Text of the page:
Local Artist Tara Hovanes had displayed her art work at MLA Linda Larson’s office and some quick work by local firemen saved a lot of it.
Hovanes says “My main concern is for Linda Larson, her staff and the family that was effected by this fire. The two lost pictures were titled “insight” “oversight” – these two are gone they were in Linda’s personal office. (back of building where most fire damage occurred).
One other painting was damaged by water. Linda is a close and dear friend and it was an honor to have my painting displayed by her.”
Thanks to Trevor Rockliffe – Castanet for picture
Rob Graham, spokesman for the Oliver Fire Department, said early indications are that the blaze started at the rear of the house. “It was a fairly dangerous fire, mainly because when we got here there was no way for us to enter into the building,” he said. “Mainly our firefighting efforts were from the exterior.” The fire department’s pumper trucks and some 20 firefighters were called to the scene, while the Osoyoos and Okanagan Falls fire
departments were placed on standby. “We have an agreement with them for mutual aid, but the fire didn’t spread, so we didn’t need them,” he said. Fire crews prevented the flames from spreading to the nearby Desert Arms Hotel on the south.
“Good work by Oliver Fire Department. I suspect there were several layers of roof covering on the house. However I disagree on the garage as being the origin. Subject to other factors, all the pictures show heaviest flame, the burn pattern ‘V’ and heaviest damage as starting at ground level at back of house; this indicates origin was likely the back of house with extension to garage and adjacent building. If the garage or automobile was the point of origin then one would expect that the garage would be destroyed and front of the house would have heaviest damage. One ODN picture clearly shows the rear burning and damage extending forward. The front of the garage is relatively intact other than the missing door panel which may have been removed by the FD.”
says Pat Hampson (Fire Investigation Level III certified)
Photograph by Tara Hovanes
Compelling subject material – “Art at the Owl” Saturday
Diane Gane – artist – photo by Leza Macdonald
On April 18, 2014 at ~03:00 Hours the Oliver Detachment RCMP responded to a serious assault causing bodily harm complaint at a residence on Tucelnuit Drive, Oliver BC. The victim in the assault was transported to Penticton Regional Hospital with serious but non life threatening injuries. One adult male has bee arrested and will appear in Provincial Court in Penticton on Tuesday April 22. There was no risk to public safety in this event.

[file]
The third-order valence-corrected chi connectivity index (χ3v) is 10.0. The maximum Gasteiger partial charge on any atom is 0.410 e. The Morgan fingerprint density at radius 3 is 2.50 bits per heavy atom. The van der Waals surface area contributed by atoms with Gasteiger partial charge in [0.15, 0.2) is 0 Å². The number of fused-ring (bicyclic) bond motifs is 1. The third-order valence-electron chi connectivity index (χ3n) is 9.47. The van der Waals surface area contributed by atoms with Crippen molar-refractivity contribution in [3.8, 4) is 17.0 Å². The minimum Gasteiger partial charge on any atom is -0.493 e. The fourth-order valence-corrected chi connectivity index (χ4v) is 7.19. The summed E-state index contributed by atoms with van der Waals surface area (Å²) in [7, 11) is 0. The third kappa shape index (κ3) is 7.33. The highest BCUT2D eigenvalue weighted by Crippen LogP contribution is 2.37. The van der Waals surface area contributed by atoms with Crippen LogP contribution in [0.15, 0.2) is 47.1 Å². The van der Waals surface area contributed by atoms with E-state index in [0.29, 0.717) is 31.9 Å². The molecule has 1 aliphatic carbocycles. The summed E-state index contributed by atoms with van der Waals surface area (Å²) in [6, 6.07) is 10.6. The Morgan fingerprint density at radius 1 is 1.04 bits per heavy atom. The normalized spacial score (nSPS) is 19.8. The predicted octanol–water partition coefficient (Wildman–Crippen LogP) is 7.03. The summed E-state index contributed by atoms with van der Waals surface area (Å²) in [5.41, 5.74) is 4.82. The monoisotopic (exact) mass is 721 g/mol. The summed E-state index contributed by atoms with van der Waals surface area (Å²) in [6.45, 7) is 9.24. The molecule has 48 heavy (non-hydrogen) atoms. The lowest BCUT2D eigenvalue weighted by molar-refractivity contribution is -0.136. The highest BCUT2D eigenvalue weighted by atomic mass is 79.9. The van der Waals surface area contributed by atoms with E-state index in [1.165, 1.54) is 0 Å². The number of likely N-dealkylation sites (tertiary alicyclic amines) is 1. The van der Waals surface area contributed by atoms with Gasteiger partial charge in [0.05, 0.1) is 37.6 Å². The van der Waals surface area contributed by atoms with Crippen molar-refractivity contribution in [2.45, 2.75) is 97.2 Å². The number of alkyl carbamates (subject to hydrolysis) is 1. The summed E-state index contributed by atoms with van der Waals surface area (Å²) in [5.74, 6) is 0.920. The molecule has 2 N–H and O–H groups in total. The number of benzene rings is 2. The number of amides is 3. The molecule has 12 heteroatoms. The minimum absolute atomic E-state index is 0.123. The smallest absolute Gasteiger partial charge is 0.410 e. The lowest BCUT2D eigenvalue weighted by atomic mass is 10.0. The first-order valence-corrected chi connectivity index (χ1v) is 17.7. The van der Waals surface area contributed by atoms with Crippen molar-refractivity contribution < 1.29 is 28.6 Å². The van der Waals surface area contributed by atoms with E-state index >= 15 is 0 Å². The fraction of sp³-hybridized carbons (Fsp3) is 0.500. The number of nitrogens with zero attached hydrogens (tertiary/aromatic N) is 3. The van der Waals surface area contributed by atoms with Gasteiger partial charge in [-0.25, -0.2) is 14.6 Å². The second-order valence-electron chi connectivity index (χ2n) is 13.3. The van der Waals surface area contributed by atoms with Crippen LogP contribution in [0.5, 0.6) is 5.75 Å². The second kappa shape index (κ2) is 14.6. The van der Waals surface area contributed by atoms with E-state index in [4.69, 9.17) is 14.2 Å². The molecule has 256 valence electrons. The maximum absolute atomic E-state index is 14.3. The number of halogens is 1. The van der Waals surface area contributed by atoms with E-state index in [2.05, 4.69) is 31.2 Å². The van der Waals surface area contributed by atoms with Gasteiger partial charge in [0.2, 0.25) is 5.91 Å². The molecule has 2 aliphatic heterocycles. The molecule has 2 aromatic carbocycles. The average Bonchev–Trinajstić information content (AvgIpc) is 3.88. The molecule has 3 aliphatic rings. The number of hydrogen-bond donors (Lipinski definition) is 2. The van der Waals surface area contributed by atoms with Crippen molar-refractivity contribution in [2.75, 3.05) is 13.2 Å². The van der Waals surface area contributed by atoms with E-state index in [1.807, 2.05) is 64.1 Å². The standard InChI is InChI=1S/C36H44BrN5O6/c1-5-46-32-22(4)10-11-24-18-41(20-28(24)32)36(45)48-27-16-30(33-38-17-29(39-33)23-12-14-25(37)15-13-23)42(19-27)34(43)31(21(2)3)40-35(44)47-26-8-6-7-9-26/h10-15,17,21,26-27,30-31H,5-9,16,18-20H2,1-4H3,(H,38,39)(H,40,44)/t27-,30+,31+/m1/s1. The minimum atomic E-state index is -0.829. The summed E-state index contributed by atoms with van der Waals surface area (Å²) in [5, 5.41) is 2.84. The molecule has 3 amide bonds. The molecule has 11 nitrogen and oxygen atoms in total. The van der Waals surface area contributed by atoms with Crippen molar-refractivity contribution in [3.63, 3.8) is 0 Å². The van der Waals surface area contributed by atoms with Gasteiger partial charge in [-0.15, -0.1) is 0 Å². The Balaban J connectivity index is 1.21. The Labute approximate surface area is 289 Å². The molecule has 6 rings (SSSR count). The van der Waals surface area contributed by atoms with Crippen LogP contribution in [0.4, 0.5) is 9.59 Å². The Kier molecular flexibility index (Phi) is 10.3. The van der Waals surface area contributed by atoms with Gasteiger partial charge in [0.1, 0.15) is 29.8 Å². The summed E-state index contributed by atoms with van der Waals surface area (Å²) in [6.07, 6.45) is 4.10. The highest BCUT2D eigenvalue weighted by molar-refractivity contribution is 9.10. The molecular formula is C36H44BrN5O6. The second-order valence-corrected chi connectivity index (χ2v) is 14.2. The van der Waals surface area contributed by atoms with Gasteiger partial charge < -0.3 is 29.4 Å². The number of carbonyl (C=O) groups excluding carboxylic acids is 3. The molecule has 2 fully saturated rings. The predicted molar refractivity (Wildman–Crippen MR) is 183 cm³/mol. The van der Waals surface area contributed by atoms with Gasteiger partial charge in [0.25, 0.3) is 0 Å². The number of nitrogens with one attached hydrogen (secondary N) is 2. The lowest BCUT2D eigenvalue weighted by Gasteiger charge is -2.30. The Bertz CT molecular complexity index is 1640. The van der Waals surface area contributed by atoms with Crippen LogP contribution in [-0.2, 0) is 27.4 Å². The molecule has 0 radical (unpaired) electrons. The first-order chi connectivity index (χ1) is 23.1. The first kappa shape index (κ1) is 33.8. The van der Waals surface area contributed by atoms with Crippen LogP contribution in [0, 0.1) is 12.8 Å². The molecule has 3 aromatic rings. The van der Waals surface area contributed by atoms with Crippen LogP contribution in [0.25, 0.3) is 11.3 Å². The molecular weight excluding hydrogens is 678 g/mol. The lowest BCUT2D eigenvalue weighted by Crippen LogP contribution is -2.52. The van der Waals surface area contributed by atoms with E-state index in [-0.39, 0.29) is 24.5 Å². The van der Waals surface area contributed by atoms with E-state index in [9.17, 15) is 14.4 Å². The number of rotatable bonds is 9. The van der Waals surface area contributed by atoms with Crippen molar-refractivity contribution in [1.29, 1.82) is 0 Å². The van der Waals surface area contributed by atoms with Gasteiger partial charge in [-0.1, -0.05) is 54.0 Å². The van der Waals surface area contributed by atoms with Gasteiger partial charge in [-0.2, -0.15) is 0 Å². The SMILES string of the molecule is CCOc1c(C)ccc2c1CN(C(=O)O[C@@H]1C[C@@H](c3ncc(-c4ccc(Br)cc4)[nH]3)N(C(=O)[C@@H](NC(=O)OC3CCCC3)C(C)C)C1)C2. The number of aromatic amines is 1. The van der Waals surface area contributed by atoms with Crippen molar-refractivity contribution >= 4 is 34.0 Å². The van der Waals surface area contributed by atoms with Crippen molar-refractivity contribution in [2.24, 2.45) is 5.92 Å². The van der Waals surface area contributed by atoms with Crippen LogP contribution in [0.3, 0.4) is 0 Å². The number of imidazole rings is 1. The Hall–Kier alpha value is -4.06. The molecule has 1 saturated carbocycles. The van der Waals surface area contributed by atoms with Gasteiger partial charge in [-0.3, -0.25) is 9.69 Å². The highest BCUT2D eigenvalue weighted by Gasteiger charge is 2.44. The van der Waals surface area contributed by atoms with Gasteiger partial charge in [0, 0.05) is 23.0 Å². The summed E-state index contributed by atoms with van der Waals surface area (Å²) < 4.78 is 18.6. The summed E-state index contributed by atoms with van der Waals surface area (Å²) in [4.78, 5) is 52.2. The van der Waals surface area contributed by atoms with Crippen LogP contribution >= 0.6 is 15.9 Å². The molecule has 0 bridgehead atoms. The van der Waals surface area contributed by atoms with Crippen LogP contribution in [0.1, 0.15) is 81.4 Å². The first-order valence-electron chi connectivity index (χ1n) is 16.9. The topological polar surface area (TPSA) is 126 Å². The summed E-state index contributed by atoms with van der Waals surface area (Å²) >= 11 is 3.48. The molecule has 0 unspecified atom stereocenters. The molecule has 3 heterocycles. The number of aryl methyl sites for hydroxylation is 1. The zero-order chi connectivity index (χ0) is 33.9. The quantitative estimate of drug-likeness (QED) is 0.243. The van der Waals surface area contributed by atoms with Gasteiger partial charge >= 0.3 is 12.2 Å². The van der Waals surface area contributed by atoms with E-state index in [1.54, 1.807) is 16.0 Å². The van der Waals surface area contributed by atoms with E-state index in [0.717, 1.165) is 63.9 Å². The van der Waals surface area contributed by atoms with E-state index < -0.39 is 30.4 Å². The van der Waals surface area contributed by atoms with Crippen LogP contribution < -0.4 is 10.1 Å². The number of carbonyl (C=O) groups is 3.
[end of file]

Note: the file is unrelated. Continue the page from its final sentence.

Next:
On April 18, 2014 the Oliver Detachment responded to a report of a suspicious vehicle driving in the area of Shrike Hill Road, a side road off of Camp McKinney Road, west of Oliver BC. This area is in close proximity to Mt Baldy Ski Hill and has been hit particularly hard lately by seasonal residence Break and Enters. On arrival in the area an occupied vehicle was located. A subsequent officer violator check resulted in an arrest of one adult male and one adult female for possession of stolen property. Some of this property has been associated to the B&E’s of the Mt Baldy cabins. The female adult has since been released as a result of a Bail Hearing and will appear in Penticton Provincial Court on April 30, 2014. The male accused was held and will appear in Court on Tuesday April 22.
If you see crime happen call Crime Stoppers
or your nearest detachment of the RCMP
I saw this Yellow-Rumped Warbler out at Road 22 Sunday.
Hello – went to my first Chopaka rideo today and thought I would send you this picture of the excitement of the bull riding. There was a great turnout and next year will be their 50th.
Last week I was perusing ODN when I came across the photo of Rocky Lundy’s with the honey bee in the peach blossom.Thank you Rocky for submitting the photo and thank you to the publisher for posting it. That photo has given me inspiration for today’s column.
Honey bees pollinate one third of everything we eat. They pollinate over 30,000 species of plants around the world. Dollar wise bee activity contributes to over 200 billion worth of goods world wide every year.
Bee colonys’ are under severe strain. Some of those factors are mites, poor nutrition, habitat loss, and pesticides. In 2006, the term colony collapse disorder was coined to describe a multitude of hive problems. Bee keepers found that a healthy hive could perish within three days, giving little time to take counter measures.
Two of the mites plaguing bees are the Varroa Destructor, which carries a virus called Deformed Wing Virus which infects the larval and/or pupating bees resulting in death or deformity, and the Acarpis Woodi Mite which live and reproduce in the trachea of bees. The mites feed on the haemolymph of the bees which weakens them and leads to high winter mortality.
Poor nutrition factors involve bee keeper’s education.
Habitat loss is the destruction of native plants limiting bee activity to managed (fruit and vegetable) spring blossoms and summer time garden flowers.
Personally, our household consumes 3 kg of honey every month. We use it primarily for coffee and tea. We could get along without honey but could the world get along without the honey bee? Hopefully science will save our winged friend and helper from total destruction.